No athlete is perfect. Each has their own unique skills and areas that they can improve upon, that’s why even elite athletes need a team behind them. Usain Bolt is the fastest person alive but in the lead, up to the Rio Olympics (where he won his ninth Olympic gold medal), he credited his team led by coach Glen Mills as the strength behind his success.
Mills has never been an elite athlete. He’s a career coach, one who has learnt the ropes from the ground up and trained in aspects of anatomy, agility, coordination and even talent identification to become the best in the business. Running may be an individual sport, but Bolt’s success is thanks to a team of experts from doctors to nutritionists to Mills, who all put his needs front and center.
Focus in on the target
Sales is no different. While achieving quota is up to the individual rep their success is a team effort. For each team, the focal point of their efforts starts and ends with the needs of the sales rep.
In order to stay on top of their game reps require sales coaching on three areas:
The mix of each of these disciplines that a rep requires will depend on a range of factors such as their industry, product and skill level. Each business will need to determine what is the appropriate blend of weighting that each need for their business. This then forms the basis for your sales coaching program. By structuring your coaching program you can take the risk out of your revenue forecasts. Research from The Corporate Executive Board Company showed that reps who received as little as three hours of coaching a month exceeding goals by 7%, boosted revenue by 25% and increased their average close rate by 70%. Without a structured program in place, your sales organization is leaving your revenue in the hands of fate.
Success is a team effort
While the manager plays an integral role in coaching a sales rep to success, they are not the only person involved in the process. Sales enablement and capability, sales coaches, leadership and product teams are becoming increasingly involved in the coaching process. Some actually take on the role of coach in some areas, while others help enable the sales manager so they can coach more effectively. Each and every role in the coaching process is important.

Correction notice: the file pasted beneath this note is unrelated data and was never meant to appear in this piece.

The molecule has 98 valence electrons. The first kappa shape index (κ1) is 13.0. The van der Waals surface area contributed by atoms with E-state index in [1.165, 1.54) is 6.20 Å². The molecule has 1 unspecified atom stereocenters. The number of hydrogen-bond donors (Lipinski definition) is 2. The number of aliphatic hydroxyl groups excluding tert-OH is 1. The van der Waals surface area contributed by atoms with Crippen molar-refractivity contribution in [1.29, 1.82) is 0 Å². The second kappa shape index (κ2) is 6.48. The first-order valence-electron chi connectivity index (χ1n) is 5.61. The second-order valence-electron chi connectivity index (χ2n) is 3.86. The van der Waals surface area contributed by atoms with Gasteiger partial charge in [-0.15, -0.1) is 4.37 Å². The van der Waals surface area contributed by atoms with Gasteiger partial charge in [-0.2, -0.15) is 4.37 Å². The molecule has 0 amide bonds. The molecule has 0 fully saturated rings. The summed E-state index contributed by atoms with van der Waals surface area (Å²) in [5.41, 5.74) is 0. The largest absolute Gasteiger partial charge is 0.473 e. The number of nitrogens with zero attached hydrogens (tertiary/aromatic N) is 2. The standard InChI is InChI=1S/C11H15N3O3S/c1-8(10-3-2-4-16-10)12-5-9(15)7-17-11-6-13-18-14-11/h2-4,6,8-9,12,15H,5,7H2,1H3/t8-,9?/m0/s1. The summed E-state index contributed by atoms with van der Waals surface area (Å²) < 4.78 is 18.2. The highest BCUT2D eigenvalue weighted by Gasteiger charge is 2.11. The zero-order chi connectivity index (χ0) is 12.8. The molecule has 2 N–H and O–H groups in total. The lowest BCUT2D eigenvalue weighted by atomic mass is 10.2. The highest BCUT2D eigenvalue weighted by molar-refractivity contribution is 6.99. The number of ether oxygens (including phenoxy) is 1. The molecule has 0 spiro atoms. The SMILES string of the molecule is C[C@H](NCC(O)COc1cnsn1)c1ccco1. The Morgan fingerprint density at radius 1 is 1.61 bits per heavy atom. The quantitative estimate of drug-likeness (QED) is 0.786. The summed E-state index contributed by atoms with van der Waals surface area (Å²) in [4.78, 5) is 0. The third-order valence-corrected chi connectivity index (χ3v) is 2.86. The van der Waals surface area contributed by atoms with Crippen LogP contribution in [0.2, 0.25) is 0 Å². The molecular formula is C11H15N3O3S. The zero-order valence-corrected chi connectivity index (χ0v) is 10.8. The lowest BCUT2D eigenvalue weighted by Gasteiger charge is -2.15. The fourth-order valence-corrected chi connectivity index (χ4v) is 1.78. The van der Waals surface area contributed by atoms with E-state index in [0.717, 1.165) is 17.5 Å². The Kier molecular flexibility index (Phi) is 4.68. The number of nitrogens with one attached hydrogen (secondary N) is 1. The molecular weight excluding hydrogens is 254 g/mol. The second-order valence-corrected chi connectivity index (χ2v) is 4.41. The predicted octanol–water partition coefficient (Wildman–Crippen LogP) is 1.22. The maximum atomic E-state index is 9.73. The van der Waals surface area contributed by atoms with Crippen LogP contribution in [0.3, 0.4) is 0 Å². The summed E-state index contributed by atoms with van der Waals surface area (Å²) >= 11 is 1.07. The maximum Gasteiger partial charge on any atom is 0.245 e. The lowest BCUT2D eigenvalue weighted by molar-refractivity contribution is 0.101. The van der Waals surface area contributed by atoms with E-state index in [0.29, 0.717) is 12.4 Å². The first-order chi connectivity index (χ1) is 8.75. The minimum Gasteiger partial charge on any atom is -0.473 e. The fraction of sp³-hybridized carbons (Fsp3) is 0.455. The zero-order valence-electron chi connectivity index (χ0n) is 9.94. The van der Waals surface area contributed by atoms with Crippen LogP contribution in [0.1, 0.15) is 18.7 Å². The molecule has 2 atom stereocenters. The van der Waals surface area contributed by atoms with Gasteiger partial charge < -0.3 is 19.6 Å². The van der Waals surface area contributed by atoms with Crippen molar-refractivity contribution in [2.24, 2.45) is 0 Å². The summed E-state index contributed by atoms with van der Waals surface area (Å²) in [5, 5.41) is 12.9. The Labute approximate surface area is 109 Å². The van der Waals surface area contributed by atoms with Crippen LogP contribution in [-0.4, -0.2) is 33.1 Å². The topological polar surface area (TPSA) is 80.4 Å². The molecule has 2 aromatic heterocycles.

For example for some organizations their sales coaching framework looks like this:
With the roles of each stakeholder defined within the coaching framework, your subject matter experts have clear expectations of what they need to do. This also surrounds sales reps with a team who are all there to help them achieve success.
Having everyone on board is an important step towards creating a culture of coaching. To ensure the culture is entrenched it’s also necessary for coaches to be accountable. Scott Erdinger suggests some useful ways to reinforce the culture of coaching like establishing uniform expectations across every member of the team from the VP Sales down. This ensures both giving and receiving coaching is role-modeled by all. Highlighting those you are achieving is also effective, but the key here is not to just mention who they are but to also share what they did. This again helps role-model behavior and imparts knowledge to other reps. Finally, he suggests a carrot and sticks approach to accountability, where those who engage in the coaching process are rewarded and those who opt-out face consequences.
The mix of activities that are appropriate will depend on the nature of your team, its members and how entrenched sales coaching is in your organization. Like anything worth doing, coaching requires hard work, but the potential benefits to your team and topline are endless.